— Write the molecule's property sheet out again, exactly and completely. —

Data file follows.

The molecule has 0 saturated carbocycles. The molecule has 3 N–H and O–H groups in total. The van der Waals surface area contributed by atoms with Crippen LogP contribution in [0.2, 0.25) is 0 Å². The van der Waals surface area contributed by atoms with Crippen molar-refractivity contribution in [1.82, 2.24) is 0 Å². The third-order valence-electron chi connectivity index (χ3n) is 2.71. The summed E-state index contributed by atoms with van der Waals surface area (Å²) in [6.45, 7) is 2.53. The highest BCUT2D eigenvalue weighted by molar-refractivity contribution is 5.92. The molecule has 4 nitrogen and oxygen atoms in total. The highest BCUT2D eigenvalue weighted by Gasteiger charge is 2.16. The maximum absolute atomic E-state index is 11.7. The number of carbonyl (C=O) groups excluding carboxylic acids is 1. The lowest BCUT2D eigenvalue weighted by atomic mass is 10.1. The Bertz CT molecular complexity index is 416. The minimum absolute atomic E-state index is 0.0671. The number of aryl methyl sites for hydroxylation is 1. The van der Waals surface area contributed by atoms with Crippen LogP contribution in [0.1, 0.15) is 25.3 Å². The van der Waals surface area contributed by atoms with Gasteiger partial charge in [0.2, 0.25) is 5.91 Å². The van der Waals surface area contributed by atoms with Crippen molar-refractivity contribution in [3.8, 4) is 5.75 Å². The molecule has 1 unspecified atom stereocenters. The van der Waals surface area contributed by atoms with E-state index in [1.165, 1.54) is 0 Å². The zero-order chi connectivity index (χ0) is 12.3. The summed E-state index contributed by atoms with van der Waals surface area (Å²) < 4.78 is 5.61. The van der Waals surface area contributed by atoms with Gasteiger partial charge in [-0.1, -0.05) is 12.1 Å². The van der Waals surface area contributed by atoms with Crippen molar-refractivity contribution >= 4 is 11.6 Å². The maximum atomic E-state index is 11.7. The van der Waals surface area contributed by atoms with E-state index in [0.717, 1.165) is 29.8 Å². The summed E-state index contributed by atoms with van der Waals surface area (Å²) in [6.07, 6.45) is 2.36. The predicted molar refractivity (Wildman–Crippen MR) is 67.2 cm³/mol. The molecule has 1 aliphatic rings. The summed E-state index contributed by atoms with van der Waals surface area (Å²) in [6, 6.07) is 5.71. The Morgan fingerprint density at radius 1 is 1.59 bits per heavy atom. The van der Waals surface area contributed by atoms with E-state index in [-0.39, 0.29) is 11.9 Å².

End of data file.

The molecule has 0 saturated carbocycles. The molecule has 3 N–H and O–H groups in total. The van der Waals surface area contributed by atoms with Crippen LogP contribution in [0.2, 0.25) is 0 Å². The van der Waals surface area contributed by atoms with Crippen molar-refractivity contribution in [1.82, 2.24) is 0 Å². The third-order valence-electron chi connectivity index (χ3n) is 2.71. The summed E-state index contributed by atoms with van der Waals surface area (Å²) in [6.45, 7) is 2.53. The highest BCUT2D eigenvalue weighted by molar-refractivity contribution is 5.92. The molecule has 4 nitrogen and oxygen atoms in total. The highest BCUT2D eigenvalue weighted by Gasteiger charge is 2.16. The maximum absolute atomic E-state index is 11.7. The number of carbonyl (C=O) groups excluding carboxylic acids is 1. The lowest BCUT2D eigenvalue weighted by atomic mass is 10.1. The Bertz CT molecular complexity index is 416. The minimum absolute atomic E-state index is 0.0671. The number of aryl methyl sites for hydroxylation is 1. The van der Waals surface area contributed by atoms with Crippen LogP contribution in [0.1, 0.15) is 25.3 Å². The van der Waals surface area contributed by atoms with Gasteiger partial charge in [0.2, 0.25) is 5.91 Å². The van der Waals surface area contributed by atoms with Crippen molar-refractivity contribution in [3.8, 4) is 5.75 Å². The molecule has 1 unspecified atom stereocenters. The van der Waals surface area contributed by atoms with E-state index in [1.165, 1.54) is 0 Å². The zero-order chi connectivity index (χ0) is 12.3. The summed E-state index contributed by atoms with van der Waals surface area (Å²) < 4.78 is 5.61. The van der Waals surface area contributed by atoms with Gasteiger partial charge in [-0.1, -0.05) is 12.1 Å². The van der Waals surface area contributed by atoms with Crippen molar-refractivity contribution >= 4 is 11.6 Å². The maximum atomic E-state index is 11.7. The van der Waals surface area contributed by atoms with E-state index in [0.717, 1.165) is 29.8 Å². The summed E-state index contributed by atoms with van der Waals surface area (Å²) in [6.07, 6.45) is 2.36. The predicted molar refractivity (Wildman–Crippen MR) is 67.2 cm³/mol. The molecule has 1 aliphatic rings. The summed E-state index contributed by atoms with van der Waals surface area (Å²) in [6, 6.07) is 5.71. The Morgan fingerprint density at radius 1 is 1.59 bits per heavy atom. The van der Waals surface area contributed by atoms with E-state index in [-0.39, 0.29) is 11.9 Å².